CAP announces new board members

The new board members of Community Art Project (CAP) were presented at the Annual Membership Meeting held at Sandra Jones Campbell’s studio on Nov 12.

President Faye Baglin did the honours, introducing new members and new officers. Laura Mayo will take up the gavel as President, with the support of M. “Charlie” Ferrazzi as Vice President, Ann Haight as Secretary, with Faye moving to the position of Treasurer. Kathy Willman and Jill Webb were introduced as the newest members of the Board.

Julita Jones, Founding Member, Pat Whiteside-Phillips and Mary Rabe, all long-time Board Members, were given the status of Emeritus Member. In recognition of their years of service to the group, each was presented with a commissioned glass piece created by Laguna glass-blower Muffin Spencer-Devlin.

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CAP 2018 Board (L-R) M. “Charlie Ferrazzi, Faye Baglin, Laura Mayo, Ann Haight

Attendees also enjoyed a visual presentation by Marlo Bartels of his recently installed commission for Shea Homes in Brea. The Blackstone Project, his largest project to date, which took three years to complete.

CAP’s mission is to increase the visibility and appreciation of Art and serve as a catalyst for Art Education. CAP provides ongoing exhibition in The CAP Gallery, Banking on Art in the Rotunda Gallery space located on the second floor of the Wells Fargo Building, 260 Ocean Avenue. 

The CAP Gallery is a unique space for juried, solo and retrospective exhibitions.

Visit http://www.caplaguna.org for information about ongoing or upcoming exhibits, to be on our e-mail list or to become a member and supporter of CAP. CAP is a 501(c)(3) non-profit funded by the member supporters, the lodging establishments and the City of Laguna Beach.

Laguna Print Ad


LGOCA Group Show to take place on Nov 18 

The Laguna Gallery of Contemporary Art is presenting its Group Show on Sat, Nov 18. The event will be from 5 - 8 p.m and the Gallery is located at 611 S. Coast Hwy.

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Robin Hiers “LOVE LOVE LOVE” surfboard will be on display 

The newest work available from amazing artists will be on display and the artists will be around to chat. Refreshments will be served also. 

For more information on this upcoming event, visit www.lgoca.com.


Tangible Investments celebrates spirit of giving with

sale to benefit disabled veterans on Dec 3, 4, 5

During this holiday season, Tangible Investments, Inc., a Laguna Beach gallery, will host a three-day celebration of Art Deco & Art Nouveau fine art, furnishings, and jewelry to raise money for disabled American Veterans.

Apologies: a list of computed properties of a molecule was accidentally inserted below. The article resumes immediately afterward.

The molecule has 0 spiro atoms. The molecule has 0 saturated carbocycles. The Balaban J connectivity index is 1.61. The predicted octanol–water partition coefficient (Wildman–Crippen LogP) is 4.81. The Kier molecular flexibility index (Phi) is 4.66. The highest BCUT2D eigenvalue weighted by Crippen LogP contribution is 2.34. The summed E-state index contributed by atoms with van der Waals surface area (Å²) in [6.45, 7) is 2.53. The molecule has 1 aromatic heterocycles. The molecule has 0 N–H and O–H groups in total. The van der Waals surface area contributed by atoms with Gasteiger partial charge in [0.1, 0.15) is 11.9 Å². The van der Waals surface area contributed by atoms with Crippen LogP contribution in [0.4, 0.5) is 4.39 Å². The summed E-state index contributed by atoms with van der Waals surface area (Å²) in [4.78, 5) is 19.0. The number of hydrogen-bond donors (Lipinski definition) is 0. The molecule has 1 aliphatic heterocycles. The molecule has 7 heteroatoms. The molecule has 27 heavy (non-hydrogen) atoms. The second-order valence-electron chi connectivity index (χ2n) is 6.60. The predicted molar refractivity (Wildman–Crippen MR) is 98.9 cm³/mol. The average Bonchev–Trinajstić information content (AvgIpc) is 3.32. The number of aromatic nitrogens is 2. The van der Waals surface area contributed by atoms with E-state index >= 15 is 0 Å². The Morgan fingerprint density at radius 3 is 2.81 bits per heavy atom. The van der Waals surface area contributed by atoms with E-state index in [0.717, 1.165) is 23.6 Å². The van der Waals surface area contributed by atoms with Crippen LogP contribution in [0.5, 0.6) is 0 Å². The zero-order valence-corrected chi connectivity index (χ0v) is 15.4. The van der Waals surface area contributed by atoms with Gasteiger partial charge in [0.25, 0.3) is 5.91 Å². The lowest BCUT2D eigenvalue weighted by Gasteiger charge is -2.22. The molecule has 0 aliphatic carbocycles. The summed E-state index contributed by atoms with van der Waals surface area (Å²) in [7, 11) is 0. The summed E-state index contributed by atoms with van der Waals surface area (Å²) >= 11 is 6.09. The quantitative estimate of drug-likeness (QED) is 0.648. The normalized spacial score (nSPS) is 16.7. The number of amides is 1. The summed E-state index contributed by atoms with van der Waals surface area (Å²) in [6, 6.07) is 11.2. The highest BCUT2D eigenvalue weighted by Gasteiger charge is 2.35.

The gallery, which specializes in rare coins, fine art, antiques, and estate jewelry celebration of unique and rare fine art, furniture, and estate jewelry from the Art Deco and Art Nouveau era, will donate a percentage of the sales proceeds to benefit disabled American Veterans. 

Everyone is welcome to attend this open house style event, which will be held from 4 – 8 p.m., Sun, Mon, and Tues, Dec 3-5. However, attendees are asked to register, as the gallery is having the popular Ristorante Rumari provide appetizers and beverages.

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Erte Art Deco

The event includes a major collection of Erte framed originals and signed embossed serigraphs as well as some of Erte’s work in bronze and works by Icart and Lalique. Showcased in the main gallery will be Art Deco and Art Nouveau pieces by Tiffany and luxury watches.

“Helping the men and women who have served in our military is appropriate for this event because the Art Deco era was bookended by two world conflicts,” says gallery owner and rare coin expert Silvano DiGenova. 

It was in 1920 that Robert Marx founded the Disabled American Veterans organization, though they would not receive their Federal charter until 1932. Today, DAV is a nonprofit charity that provides a lifetime of support for veterans of all generations and their families, helping more than one million veterans in positive life-changing ways each year. 

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Disabled American Veterans organization in Texas

“It’s another way for our firm to be a part of our community, and taking care of our veterans is an important part of that community,” says Silvano. In addition to helping veterans, Silvano is passionate about collecting art in all its forms. His particular interest in Art Deco and Art Nouveau has resulted in a great opportunity for enthusiasts to add to their personal collections while helping men and women who have sacrificed so much to protect our liberties. 

Attendees should register online at http://www.tii1.com/artdeco or call (949) 715-5333.  Tangible Investments is located at 1910 S Coast Hwy.


PTA Coffee Talk draws a SRO crowd for the film SCREENAGERS about Growing up in the Digital Age

By SUZIE HARRISON

It was sitting room only at the packed PTA Coffee Talk screening of “SCREENAGERS: Growing Up in the Digital Age,” at Thurston’s Black Box Theater on Wednesday night. Concerned Laguna Beach parents and their kids came together to find tips and solutions for the glaring problem of excessive electronics usage, too much screen time, and Internet exposure experienced by today’s youth.

Physician and filmmaker Delaney Ruston first saw these problems with her own kids, learning that the average kid spends 6.5 hours a day looking at screens. In her documentary, “SCREENAGERS,” Ruston delves into the struggles over social media, video games, academics, and Internet addiction. She reveals how tech time impacts kids’ development and offers solutions on how adults can empower kids to best navigate the digital world and find balance.